17

Section B1/2.4 of the Vc 2000 provides:

‘...

A right of residence which is per se of a temporary nature shall be designated as a temporary right of residence. The question whether or not the right of residence is per se of a temporary nature is only relevant for as long as the foreign national is in possession of a fixed-period residence permit within the meaning of Article 14 of the Vw [2000]. That residence permit may imply a temporary or a non-temporary right of residence. The temporary nature of the right of residence is unrelated to the circumstance that the fixed-period residence permit has been issued for a maximum duration of 5 years. Moreover, the temporary nature of the right of residence cannot be inferred from the circumstance that the residence permit has been issued subject to a restriction.

A fixed-period residence permit shall confer on its holder either a temporary right of residence or a non-temporary right of residence. Only Article 3.5 of the [Vb 2000] makes it possible to determine whether the foreign national’s right of residence is temporary or non-temporary. If the residence permit has been issued subject to a restriction referred to in the second paragraph, the foreign national’s residence is then per se of a temporary nature. If the residence permit has been issued subject to another restriction, the foreign national’s residence is then in principle per se of a non-temporary nature.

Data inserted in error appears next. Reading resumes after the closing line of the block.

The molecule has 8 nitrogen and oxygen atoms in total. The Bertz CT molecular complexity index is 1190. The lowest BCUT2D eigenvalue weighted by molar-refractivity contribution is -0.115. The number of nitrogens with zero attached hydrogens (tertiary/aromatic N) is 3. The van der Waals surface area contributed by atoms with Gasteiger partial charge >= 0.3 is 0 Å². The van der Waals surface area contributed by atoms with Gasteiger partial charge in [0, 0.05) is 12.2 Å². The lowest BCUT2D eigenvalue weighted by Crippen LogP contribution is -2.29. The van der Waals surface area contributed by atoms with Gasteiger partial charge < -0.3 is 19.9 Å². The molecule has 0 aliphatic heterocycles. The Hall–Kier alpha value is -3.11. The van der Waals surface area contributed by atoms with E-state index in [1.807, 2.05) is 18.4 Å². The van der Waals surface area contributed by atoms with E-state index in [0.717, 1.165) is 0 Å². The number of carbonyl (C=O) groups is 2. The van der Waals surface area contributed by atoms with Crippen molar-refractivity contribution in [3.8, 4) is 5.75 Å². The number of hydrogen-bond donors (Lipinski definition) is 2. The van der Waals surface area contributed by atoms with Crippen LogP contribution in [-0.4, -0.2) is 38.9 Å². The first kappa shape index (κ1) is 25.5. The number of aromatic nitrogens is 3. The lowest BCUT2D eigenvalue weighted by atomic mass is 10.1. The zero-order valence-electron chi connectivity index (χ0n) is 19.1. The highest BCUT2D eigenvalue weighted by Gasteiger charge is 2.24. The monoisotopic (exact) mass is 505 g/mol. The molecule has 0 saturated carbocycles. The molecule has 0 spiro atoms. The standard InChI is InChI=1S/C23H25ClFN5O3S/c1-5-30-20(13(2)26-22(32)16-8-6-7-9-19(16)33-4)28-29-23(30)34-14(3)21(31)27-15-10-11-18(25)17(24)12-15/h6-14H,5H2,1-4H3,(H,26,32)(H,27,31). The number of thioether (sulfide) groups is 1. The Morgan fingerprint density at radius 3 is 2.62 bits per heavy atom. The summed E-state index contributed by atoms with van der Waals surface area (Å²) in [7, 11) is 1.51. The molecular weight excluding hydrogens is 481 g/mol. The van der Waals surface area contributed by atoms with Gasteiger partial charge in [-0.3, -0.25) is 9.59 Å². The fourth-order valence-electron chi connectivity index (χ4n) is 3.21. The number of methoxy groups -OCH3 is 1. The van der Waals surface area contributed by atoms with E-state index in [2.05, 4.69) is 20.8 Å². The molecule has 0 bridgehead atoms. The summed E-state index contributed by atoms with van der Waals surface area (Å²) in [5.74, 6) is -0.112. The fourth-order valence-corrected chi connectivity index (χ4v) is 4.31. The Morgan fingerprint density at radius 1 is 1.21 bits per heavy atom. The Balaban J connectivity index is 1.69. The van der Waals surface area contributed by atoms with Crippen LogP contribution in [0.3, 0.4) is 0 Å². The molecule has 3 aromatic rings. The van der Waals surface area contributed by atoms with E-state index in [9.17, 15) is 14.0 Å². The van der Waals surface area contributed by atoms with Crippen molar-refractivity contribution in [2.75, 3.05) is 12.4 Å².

…’

18

Section B1/7.1.2. of the Vc 2000 is worded as follows:

‘When assessing an application for the granting of an ordinary residence permit of indefinite duration, it is of the greatest importance that the right of residence of the foreign national is per se of a non-temporary nature. ... According to Article 21(1)(b) of the [Vw 2000], an application for the granting or amendment of a residence permit of indefinite duration as referred to in Article 20 of [Vw 2000] may be refused in the event of a formally limited right of residence or a right of residence as a worker of a service provider in the context of cross-border services or as a cross-border provider of services.’